What Jesus 'Chuy' Garcia Is Made Of
Even some of Jesus "Chuy” Garcia’s closest friends initially thought that the 58-year-old Cook County commissioner would have no chance in a last-minute run against Chicago Mayor Rahm Emanuel. “I told him not to do it,’’ said Matt Piers, who has known Garcia for 35 years, “because I did not think it was doable” for a guy with no cash or connections to take on an incumbent with so much and so many.
One of four challengers, Garcia raised only $1.4 million in the months that followed—compared to the $13.6 million that Emanuel’s campaign took in. Just before the election, the current mayor welcomed his old boss the president back to town, too. At an event officially designating the old Pullman Historic District a national monument, Obama joked about the not-so-sly timing by referring to his longtime dream of becoming the first president to declare a new monument in the sub-freezing temperatures of mid-winter “Chi-beria.” And as long as he was there, he lavished a few compliments on his former chief of staff, calling him “an essential part of my team in the White House during some very hard times for America. I relied on his judgment every day, his smarts every day, his toughness every day.’’
Thanks for the input, replied Chicago, where Emanuel has lost support over mass school closings, a crooked red-light camera traffic ticketing program, and even the December mugging of his 17-year-old son. Couldn’t the mayor keep his own child safe?
Still, after Garcia took the 34 percent share of Tuesday’s vote that put him in a one-on-one April runoff with Emanuel, who received 45 percent of the vote, “it was surreal, like a dream come true,’’ said another Garcia ally, Amalia Rioja. “The whole landscape just shifted."
Until now, Garcia could only count on two things: his nice way with people and the unqualified support of the Chicago Teachers Union, whose president, Karen Lewis, was planning to run herself until she was diagnosed with brain cancer.
But in the six weeks before the April 7 runoff, the campaign will suddenly have money to talk about his record as a reformer who lost his seat in the Illinois Senate in 1998 after being targeted by the Daley machine. He’s had some memorable wins, too, like organizing a 19-day hunger strike of mothers in his neighborhood, Little Village, an attempt to force the construction of a long-promised high school in 2001. Three months later, then-new schools head Arne Duncan found the money to build it.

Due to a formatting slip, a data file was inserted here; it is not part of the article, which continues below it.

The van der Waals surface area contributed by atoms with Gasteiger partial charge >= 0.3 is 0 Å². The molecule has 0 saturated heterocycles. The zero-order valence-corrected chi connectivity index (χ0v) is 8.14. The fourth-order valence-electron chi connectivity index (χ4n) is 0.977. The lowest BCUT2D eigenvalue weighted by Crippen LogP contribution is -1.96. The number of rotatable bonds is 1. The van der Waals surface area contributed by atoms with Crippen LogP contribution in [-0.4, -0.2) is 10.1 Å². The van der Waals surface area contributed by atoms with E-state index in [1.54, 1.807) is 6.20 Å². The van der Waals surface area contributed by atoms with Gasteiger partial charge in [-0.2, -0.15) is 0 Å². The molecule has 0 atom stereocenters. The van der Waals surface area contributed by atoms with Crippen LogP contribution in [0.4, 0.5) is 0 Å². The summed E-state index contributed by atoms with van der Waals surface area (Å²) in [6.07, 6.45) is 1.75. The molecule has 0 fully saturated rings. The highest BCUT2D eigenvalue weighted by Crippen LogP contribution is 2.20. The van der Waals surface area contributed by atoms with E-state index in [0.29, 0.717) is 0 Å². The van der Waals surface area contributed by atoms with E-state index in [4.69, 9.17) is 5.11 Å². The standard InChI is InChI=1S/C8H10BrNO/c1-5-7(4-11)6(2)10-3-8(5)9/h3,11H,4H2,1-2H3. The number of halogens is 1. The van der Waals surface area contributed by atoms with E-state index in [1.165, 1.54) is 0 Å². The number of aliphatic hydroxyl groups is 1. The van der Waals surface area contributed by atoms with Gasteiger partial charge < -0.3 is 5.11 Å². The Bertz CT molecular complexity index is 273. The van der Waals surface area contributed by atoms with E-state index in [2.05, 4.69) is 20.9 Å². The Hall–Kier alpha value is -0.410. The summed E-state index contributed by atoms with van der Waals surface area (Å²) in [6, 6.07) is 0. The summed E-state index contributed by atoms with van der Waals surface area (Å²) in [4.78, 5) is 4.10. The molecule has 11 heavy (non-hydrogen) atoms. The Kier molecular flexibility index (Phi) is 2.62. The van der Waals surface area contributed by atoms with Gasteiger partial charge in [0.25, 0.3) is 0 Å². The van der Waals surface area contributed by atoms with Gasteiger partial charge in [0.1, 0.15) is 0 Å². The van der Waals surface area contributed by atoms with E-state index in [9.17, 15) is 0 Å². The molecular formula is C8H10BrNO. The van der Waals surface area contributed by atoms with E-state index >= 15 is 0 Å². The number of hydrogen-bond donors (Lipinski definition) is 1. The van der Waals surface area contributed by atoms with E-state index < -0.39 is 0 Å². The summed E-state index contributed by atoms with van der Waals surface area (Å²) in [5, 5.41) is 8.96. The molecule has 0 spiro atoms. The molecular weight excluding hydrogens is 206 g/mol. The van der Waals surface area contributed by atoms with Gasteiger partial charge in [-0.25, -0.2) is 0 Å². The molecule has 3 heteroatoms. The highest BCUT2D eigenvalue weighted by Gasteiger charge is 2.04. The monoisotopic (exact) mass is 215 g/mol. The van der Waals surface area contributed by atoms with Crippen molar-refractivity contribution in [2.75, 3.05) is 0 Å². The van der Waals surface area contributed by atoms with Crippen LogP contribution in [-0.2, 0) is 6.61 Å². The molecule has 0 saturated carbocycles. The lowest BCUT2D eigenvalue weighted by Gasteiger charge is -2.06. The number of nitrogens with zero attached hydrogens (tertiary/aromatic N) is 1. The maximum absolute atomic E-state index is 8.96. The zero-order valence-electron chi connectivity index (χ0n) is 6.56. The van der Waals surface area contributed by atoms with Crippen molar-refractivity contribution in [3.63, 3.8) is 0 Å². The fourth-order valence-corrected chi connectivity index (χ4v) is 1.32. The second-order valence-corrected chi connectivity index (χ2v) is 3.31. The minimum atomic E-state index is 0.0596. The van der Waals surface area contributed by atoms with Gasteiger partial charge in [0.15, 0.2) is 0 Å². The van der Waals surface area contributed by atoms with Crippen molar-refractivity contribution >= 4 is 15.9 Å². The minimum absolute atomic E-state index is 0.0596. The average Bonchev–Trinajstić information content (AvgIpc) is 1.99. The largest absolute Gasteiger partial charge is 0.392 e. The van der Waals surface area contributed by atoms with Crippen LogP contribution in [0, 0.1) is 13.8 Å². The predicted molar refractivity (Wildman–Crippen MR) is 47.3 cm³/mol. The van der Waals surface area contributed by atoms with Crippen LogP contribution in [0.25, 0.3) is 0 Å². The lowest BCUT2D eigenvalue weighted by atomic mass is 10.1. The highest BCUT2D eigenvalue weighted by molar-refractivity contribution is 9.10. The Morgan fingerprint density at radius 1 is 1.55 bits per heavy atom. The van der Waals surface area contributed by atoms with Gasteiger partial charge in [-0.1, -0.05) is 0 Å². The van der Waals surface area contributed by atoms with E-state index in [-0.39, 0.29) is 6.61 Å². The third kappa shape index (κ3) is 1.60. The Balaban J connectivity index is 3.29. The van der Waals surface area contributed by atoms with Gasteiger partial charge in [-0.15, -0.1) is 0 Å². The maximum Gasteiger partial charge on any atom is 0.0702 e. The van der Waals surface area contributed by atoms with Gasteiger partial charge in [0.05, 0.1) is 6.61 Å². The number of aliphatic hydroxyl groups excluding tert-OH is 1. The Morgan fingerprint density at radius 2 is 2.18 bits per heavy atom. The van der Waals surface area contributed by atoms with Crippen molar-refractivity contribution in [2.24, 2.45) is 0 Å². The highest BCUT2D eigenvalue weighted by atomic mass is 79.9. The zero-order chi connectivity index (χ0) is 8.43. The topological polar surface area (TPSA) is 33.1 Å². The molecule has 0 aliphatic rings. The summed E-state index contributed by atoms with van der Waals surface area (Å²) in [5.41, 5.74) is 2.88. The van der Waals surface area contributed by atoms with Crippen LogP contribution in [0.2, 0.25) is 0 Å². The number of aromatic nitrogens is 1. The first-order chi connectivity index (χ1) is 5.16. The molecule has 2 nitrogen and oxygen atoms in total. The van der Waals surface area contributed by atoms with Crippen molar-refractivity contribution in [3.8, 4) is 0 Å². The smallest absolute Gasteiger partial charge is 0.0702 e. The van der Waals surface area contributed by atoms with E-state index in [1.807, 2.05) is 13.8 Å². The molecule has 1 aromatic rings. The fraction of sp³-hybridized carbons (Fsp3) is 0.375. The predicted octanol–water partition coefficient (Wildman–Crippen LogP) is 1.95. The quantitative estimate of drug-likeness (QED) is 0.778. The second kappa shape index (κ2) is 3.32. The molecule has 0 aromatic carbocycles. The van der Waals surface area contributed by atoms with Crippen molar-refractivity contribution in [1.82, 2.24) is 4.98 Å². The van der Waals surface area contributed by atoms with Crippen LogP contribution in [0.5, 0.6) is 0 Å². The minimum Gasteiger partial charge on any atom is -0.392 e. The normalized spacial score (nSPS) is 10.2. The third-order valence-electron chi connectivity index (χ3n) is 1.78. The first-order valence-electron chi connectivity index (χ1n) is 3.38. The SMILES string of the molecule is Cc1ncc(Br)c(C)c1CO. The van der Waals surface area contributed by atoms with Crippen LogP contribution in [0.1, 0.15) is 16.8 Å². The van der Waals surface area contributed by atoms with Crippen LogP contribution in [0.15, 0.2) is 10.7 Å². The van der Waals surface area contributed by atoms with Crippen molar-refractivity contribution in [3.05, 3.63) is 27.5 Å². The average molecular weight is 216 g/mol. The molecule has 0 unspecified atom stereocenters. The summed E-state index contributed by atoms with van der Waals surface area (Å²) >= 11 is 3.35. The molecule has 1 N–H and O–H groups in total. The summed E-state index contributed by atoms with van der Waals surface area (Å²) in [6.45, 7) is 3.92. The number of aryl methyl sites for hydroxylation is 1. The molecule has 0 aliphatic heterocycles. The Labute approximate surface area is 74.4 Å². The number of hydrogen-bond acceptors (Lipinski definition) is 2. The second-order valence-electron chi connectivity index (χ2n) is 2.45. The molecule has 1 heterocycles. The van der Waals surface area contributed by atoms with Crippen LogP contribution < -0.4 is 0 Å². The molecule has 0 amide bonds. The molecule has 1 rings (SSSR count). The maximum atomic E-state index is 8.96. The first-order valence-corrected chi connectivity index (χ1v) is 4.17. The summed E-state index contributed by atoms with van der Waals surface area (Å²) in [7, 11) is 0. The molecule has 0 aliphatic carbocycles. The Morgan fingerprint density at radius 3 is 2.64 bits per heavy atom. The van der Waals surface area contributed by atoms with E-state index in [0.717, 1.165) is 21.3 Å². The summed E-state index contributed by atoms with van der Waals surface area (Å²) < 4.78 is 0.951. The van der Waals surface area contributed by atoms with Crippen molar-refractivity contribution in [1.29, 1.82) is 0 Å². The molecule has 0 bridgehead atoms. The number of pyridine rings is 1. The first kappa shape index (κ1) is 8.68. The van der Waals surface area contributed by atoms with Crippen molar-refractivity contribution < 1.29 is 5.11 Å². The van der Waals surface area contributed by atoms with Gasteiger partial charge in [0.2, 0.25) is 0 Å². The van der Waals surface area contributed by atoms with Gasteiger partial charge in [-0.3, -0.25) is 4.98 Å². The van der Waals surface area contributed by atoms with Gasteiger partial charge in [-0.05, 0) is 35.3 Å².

The son of a farm worker who first came to the U.S. under the "braceros" work program launched in the 1940's, Garcia, too, was born in Los Pinos, a tiny town near Tepehuanes, in Durango, in northwestern Mexico. When he was 10, his family moved as permanent residents to Chicago, where his father had a job in the meat-packing industry.
He started working in a legal aid office while still a political science major at the University of Illinois at Chicago, where he also attended graduate school.
But his first real experience in politics was as campaign manager for labor organizer Rudy Lozano, in his 1983 city council run against a long-serving alderman who according to “Chicago Politics, Ward by Ward,” by David K. Fremon, only made news when he offered a $1-a-head bounty for rats in his ward, and when the Sun-Times questioned whether he even lived in the city of Chicago.
However, that incumbent, Frank Stemberk, was a reliable ally of Edward Vrdolyak, who controlled the city council and was so widely reviled that in 1989, the Chicago Tribune noted that “other politicians will request anonymity before saying something nice about him.” After his influence in the Cook County Democratic Park he’d once run dried up, “Fast Eddie” became a Republican, and long after leaving public life to practice law served time in federal prison.
When Lozano took on Stemberk in 1983, though, it was pretty remarkable that the organizer and his 27-year-old campaign manager came within 17 votes of forcing a runoff in that race, too. Lozano’s supporters were and still are convinced that an illegal purge of voters with Hispanic names cost him that election.
Then, only three months later, Lozano was murdered in his home—and though a gang member was convicted in the shooting, his friends still believe that the crime was motivated by his organizing efforts for workers in tortilla factories.
It was the next year, and against the same Frank Stemberk, that Garcia reluctantly ran his own first race, for Democratic committeeman. He won that one, won again when he ran to fill Stemberk’s city council seat in 1986, and was Mayor Harold Washington’s closest Latino ally.
Throughout his public life, he’s pushed for transparency in government, and after he lost his state senate seat, he started a non-profit in the Chicago neighborhood where he’s lived since he was a kid—and still shares a bungalow with his wife Evelyn, a teacher’s aide whose multiple sclerosis forced her to retire early.
“He seems like a good dude in real life,’’ said Frank Logan, 41, who met the candidate while he was shaking hands in downtown Chicago on Wednesday morning. “He seems like a solid cat.’’
If elected, he promises to add 1,000 police officers, reopen some of the schools Emanuel closed and turn off the red-light cameras, too; now he’s being pressed to say more about how he’d pay for these proposals. Suddenly, his allies feel he might actually win this thing, but they also expect the next six weeks to be brutal. One friend said she sees the runoff as the rare hopeful sign that maybe politics isn’t all about money. But she's not so hopeful that she wants to be quoted to that effect, in case Emanuel prevails again.
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